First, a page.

The ensuing threat of tsunami debris is great, but we must never forget that the tsunami was first and foremost a human tragedy — unpreventable, unpredictable and unavoidable.

So today, March 11th, 2013, honor the people of Japan with a moment of silence and ask the simple question, “How can we help Japan?”


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Aloha, Plastics: Ocean Trash Adventures in Hawaii Tue, 15 Jan 2013 20:15:40 +0000 Nick Mallos

Neither tsunami debris nor marine debris is going away any time soon. Following an August 2012 NGO tsunami meeting and increasing reports of tsunami debris on the U.S. West Coast and Hawaii, concern and interest about tsunami debris in Japan continues to increase. Responding to this interest, the Environmental Restoration and Conservation Agency of Japan has funded a series of beach site investigations in the United States to convey the present situation of both tsunami and marine debris to Japan officials and the Japanese people. The first stop for these surveys:  Hawaii.

I teamed up with members from Japan Environmental Action Network (JEAN), the Oceanic Wildlife Society and the Japan Ministry of Environment tobegin surveys on O’ahu beaches where confirmed and suspected tsunami debris has recently been found . During our first inspection at Hanauma Bay, we examined a rusted Japanese refrigerator that washed ashore on December 20th, 2012, several days before a second fridge was found on Waimanalo Beach. Cleanup volunteers commonly found refrigerator pieces on Kaua’i beaches during this past summer.

Dr. Nikolai Maximenko of the University of Hawaii International Pacific Research Center (IPRC) explained that these different ‘waves’ of alike debris (e.g., oyster buoys, refrigerators, etc.) are a result of how tsunami debris is affected by wind. Because the tsunami debris entered the ocean at the same time, similar items travel at the same speed and will appear on Hawaiian and West Coast beaches around the same time.

Chris Woolaway, Hawaii’s International Coastal Cleanup State Coordinator, stated that since 2012 “Our volunteers and other members of the community have noticed larger debris that is less degraded coming in with the more chronic debris. This debris, as predicted by the IPRC, has shown up on sites already identified by long standing observations and monitoring.”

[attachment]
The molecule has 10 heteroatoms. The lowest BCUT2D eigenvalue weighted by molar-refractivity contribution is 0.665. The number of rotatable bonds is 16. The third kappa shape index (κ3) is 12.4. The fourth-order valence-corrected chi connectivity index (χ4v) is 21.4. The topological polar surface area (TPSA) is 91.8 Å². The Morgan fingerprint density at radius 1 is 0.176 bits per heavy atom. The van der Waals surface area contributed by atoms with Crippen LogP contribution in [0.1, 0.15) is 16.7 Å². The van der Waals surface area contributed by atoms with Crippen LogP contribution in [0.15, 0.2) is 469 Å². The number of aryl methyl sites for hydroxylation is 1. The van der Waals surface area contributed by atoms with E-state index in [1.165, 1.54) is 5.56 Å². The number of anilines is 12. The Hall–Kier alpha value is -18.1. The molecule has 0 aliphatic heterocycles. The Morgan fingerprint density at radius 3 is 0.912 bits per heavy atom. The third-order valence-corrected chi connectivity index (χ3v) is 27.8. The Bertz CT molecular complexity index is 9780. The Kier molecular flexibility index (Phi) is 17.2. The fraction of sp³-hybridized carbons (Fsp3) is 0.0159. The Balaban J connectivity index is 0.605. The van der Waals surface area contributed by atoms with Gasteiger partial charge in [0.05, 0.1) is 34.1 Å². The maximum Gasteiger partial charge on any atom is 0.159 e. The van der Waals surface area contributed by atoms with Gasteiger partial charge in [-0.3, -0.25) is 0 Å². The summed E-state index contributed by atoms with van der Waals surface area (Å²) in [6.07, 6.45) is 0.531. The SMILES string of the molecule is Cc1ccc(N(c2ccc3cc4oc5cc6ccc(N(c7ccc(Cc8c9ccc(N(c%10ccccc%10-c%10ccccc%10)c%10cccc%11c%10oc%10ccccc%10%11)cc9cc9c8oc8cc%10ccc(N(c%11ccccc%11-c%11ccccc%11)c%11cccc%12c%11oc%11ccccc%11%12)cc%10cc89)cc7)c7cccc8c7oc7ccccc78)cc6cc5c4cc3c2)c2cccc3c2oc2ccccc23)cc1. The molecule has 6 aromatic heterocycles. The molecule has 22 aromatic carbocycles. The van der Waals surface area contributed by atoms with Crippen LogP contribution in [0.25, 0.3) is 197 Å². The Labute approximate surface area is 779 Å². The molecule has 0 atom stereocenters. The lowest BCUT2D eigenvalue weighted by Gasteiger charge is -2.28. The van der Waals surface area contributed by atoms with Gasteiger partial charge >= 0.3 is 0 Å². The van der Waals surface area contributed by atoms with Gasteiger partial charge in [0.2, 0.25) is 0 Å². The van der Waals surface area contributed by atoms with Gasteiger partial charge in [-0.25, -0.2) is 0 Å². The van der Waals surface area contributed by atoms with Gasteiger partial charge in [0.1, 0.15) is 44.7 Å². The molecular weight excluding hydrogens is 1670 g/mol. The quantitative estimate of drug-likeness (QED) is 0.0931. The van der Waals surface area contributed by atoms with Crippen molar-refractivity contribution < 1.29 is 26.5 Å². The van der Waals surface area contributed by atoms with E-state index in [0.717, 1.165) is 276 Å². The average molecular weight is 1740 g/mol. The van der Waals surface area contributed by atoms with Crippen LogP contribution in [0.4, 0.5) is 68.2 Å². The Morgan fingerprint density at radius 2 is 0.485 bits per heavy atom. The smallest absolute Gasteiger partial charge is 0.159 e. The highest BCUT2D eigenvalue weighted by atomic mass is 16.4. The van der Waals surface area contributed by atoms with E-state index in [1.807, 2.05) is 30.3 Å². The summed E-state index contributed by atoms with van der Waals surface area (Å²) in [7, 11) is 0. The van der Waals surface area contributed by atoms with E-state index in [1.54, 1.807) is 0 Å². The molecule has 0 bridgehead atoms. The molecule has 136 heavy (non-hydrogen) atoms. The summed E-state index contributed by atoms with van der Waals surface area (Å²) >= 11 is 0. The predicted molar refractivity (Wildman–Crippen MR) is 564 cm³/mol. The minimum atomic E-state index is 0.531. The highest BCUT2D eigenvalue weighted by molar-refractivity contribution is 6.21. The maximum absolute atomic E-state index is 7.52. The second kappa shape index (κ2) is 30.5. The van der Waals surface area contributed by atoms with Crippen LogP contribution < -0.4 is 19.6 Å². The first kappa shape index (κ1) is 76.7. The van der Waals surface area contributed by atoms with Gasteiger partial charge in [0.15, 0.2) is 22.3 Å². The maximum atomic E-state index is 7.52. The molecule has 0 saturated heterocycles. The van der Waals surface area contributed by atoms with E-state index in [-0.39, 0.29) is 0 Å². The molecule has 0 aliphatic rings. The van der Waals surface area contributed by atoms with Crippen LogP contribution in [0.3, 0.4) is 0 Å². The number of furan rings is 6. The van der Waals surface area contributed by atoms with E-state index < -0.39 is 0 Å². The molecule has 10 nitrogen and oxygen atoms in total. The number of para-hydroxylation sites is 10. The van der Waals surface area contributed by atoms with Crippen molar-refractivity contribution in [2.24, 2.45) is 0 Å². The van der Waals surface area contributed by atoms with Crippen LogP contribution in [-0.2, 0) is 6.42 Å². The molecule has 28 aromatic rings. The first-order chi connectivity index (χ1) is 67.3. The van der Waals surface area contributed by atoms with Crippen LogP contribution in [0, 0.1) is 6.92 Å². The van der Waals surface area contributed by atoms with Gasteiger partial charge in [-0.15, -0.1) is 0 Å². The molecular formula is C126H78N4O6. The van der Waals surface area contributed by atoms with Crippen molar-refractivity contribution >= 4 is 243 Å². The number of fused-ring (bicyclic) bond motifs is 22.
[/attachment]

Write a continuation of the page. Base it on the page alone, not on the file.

Our second shoreline inspection took place at Ki’I Dunes Beach, a 1,100 acre stretch of natural coastline, dunes and wetland on O’ahu’s North Shore that is part of the James Campbell National Wildlife Refuge. We assessed debris abundance and composition at Ki’I Dunes by removing and cataloging all marine debris inside a 25 m2 quadrat; these data will be compared to historical data collected at the same site during past Cleanups. The most notable items on this stretch of beach include  oyster spacers, hagfish traps, fishing net and rope, and of course an immesurable amount of mircoplastics. Atypical debris findings have been reported at Ki’i over the past 6 months, and Chris noted that the items we found match debris trends on other beaches across the Islands.

We conducted visual surveys as well and removed debris from the Refuge’s jagged coastline. These surveys revealed two items that had never been seen prior to the tsunami—half of a black oyster buoy and a 1 m2 piece of framed housing insulation. Large quantities of insulation foam were found on other parts of the beach as well, but only the buoy and framed insulation will be analyzed to confirm they’re of tsunami origin.